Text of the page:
In response to a question in regards to assimilation, the two ruled that the goal – saving young women from physical and spiritual danger – justified the means – an activity entailing violation of Shabbat.
Rabbi Shalom Cohen of Eilat says that every weekend, many mixed couples from southern Israel arrive in the resort city, some staying the entire weekend. The phenomenon, he says, has become "a real tradition" in recent years, and today there are thousands of young Jewish women living with Muslim men.
The Eilat rabbi was required to address the issue about four years ago, when he was asked by some of these women to help their partners convert. Since being exposed to the extent of the phenomenon, he has been working to prevent the "forbidden romantic relations" by trying to convince the women to leave the men and using other methods he refuses to elaborate on.
Even without 'Pikuach Nefesh'
Contrary to what other organizations are doing on behalf of the same goal, Cohen stresses, "we don't make people become religious, we just try to save the women so that they are not lured by the pastime activities and financial temptations."
He says that in 50 cases he managed to persuade the women to break up with their Arab partners.
According to Cohen, one of the last opportunities to stop the women before the "point of no return" is at the security checkpoint before the entrance to Eilat. He asked Rabbis Batzri and Aviner whether one could leave the city on Shabbat, desecrating the day of rest, in favor of the matter.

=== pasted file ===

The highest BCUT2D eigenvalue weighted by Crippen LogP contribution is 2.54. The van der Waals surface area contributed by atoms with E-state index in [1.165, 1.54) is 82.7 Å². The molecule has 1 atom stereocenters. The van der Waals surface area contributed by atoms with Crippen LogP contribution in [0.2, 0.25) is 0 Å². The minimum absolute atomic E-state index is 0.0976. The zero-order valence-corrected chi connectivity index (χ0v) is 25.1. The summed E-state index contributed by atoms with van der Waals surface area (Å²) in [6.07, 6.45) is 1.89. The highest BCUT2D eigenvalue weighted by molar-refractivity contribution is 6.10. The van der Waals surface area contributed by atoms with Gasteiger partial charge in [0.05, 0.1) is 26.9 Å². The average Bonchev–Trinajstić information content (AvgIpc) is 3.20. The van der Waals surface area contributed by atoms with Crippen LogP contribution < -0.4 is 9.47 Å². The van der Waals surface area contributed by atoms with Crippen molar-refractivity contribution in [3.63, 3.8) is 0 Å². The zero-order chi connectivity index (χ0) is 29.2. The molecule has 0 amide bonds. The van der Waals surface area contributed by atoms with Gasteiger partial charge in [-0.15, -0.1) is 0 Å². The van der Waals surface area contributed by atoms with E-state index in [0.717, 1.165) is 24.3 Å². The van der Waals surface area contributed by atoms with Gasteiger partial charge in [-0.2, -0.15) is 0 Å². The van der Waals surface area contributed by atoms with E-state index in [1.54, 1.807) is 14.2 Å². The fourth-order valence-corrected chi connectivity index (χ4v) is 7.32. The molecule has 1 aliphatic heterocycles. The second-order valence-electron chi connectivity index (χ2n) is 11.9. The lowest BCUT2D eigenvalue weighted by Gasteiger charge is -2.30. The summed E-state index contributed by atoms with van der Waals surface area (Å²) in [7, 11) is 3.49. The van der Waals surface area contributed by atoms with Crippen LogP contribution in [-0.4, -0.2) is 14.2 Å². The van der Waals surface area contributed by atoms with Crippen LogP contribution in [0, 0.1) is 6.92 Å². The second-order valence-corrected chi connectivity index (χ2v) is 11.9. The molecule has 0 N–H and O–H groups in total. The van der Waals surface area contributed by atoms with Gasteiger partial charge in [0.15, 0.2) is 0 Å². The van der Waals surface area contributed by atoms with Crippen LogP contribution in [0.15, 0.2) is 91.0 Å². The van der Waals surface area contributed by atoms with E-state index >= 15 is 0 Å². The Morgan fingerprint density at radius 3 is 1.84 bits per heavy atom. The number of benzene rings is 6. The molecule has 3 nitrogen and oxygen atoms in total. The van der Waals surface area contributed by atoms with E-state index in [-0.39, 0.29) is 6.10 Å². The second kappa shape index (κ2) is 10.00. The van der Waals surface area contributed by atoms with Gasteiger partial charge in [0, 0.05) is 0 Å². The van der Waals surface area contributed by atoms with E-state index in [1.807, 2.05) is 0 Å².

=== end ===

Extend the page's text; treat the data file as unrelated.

Rabbi Aviner ruled that it was permitted due to the potential physical danger a relationship with Arab men poses to Jewish women, while Rabbi Batzri went as far as permitting it even without "Pikuach Nefesh" (the principle in Jewish law that the preservation of human life overrides any other religious consideration).
"There is a serious danger of assimilation, and today there are already 30,000 Jewish women in Arab villages," Rabbi Batzri explained through his son, Rabbi Yitzhak Batzri. "As religious officials we must protect the Jewish people from assimilation and annihilation, after one-third of it was erased in the Holocaust."
He stressed that his words were not directed necessarily at the Arab public, and that there was no different in this matter between a Muslim and any other "gentile."
Cooperation with Bedouin mayor
Rabbi Shalom Cohen adds that the phenomenon may also undermine the State's security, presenting as an example the story of a young woman serving in the IDF who carried a rifle despite living with an Arab man.
When the soldier's commanders learned of the identity of her partner they took her weapon away and are now considering releasing her from the army, he says, adding that "this is an unparalleled security scandal."
According to Rabbi Cohen, he has received surprising cooperation from the mayor of Bedouin town of Rahat, which has residents who live with Jewish women, as mixed marriages increase the phenomenon of late bachelorhood among Muslim men.